When constructing a portfolio, an investor should not just “set it and forget it.” The task of every investor is to periodically monitor their portfolio to make sure the asset allocation remains in line with their stated investment policy statements. If necessary, an investor may need to rebalance their portfolio.
Rebalancing is the process of realigning a portfolio’s weighting among the different asset classes. Rebalancing typically involves buying or selling securities to remain within the boundaries of a stated asset allocation strategy. This article will discuss when it is appropriate to rebalance.
When to Rebalance
Investors should consider rebalancing their portfolios when one of two events occurs: first, an investor should think about rebalancing according to a certain amount of time. For example, it is wise to at least review a portfolio once each year. An annual overview allows an investor a regular, periodic review of their asset allocation to determine whether the portfolio remains properly structured.
Alternatively, investors should consider rebalancing if their asset allocation becomes out of sync with their investing policy statement. For instance, assume an investor has structured a portfolio of 60% equity and 40% fixed income and strictly wants to remain within that framework. If, during the course of the year, the equity markets perform extremely well, and the fixed income component performs poorly, this investor will likely see the equity allocation rise above 60% as a percentage of the overall portfolio.
This would compel an investor to rebalance in order to stay within the predetermined asset allocation. If, using the same example, the strong performance of the stock market lifted the equity allocation to 70%, an investor should think about selling some equities and/or purchasing additional fixed income investments to bring the portfolio back to the desired 60/40 split.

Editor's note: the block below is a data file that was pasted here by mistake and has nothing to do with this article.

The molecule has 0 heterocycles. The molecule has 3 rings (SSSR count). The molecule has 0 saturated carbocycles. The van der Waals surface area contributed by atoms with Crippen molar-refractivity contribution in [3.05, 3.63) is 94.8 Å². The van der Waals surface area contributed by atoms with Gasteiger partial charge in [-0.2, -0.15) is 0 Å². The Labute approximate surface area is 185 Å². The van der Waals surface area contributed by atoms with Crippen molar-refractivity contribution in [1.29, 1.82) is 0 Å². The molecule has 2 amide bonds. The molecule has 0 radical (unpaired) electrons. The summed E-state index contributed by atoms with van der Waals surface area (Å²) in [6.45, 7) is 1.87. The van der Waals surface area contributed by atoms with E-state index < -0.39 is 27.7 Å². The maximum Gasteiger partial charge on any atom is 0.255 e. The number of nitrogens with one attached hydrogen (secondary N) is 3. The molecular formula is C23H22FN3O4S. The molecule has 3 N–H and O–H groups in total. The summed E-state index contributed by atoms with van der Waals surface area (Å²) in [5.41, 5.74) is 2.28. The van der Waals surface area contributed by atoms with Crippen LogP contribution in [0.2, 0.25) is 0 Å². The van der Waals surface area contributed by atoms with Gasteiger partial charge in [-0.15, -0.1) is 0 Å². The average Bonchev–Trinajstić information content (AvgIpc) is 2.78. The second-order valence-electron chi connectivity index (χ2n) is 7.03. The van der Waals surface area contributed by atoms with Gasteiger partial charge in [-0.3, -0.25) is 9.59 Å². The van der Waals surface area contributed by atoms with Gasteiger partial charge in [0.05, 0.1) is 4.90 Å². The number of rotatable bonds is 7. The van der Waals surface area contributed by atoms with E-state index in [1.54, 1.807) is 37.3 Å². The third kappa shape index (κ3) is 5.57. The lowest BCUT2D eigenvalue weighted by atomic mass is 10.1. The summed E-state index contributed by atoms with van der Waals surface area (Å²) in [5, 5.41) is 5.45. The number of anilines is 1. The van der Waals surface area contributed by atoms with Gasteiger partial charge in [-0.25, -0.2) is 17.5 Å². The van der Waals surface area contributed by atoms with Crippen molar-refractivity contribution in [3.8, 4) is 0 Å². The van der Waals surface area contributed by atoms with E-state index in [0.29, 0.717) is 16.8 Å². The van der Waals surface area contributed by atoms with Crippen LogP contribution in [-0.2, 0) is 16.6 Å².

Strategic vs. Tactical Asset Allocation
Strategic asset allocation describes a portfolio management model in which an investor sets a strategy for allocating assets among different asset classes, then rebalances the portfolio periodically (for example, each year) to remain within the targeted strategy. Meanwhile, tactical asset allocation allows for a range of allocation within a portfolio. For example, a tactical asset allocation strategy could allow for 40%-60% equity exposure, and the investor can rebalance to remain within that range.
Asset Allocation ETFs
Investors can turn to exchange traded funds, otherwise known as ETFs, for model portfolios. There are many ETFs that automatically construct portfolios with various asset allocations, depending on an investor’s individual investment goals and risk preferences. There are ETFs that provide total portfolio asset allocation, ranging from more aggressive to more conservative, or somewhere in between.
A more aggressive asset allocation ETF would include the iShares Core Aggressive ETF (AOA ). This fund is comprised of 79% equity, 19% fixed income, and the remainder in cash and commodities. Among its fixed income holdings, 62% are rated triple-A. On the other hand, a more conservative approach could be the iShares Core Moderate Allocation ETF (AOM ). This takes basically the opposite approach as the aggressive fund: the AOM fund is comprised of 40% equity and 59% fixed income, with the remainder in cash.
For an idea of a great asset allocation, check out the Low Risk All Weather Portfolio.
The Bottom Line
Rebalancing is an important aspect of portfolio management. The investor should reevaluate their portfolios every six months, or at least once per year, to make sure the asset allocation remains aligned with their personal investment policy statement and risk tolerances. When equity markets or fixed income markets perform relatively well or poorly, it can skew a portfolio too heavily toward one or the other. As a result, investors should rebalance their portfolios as necessary.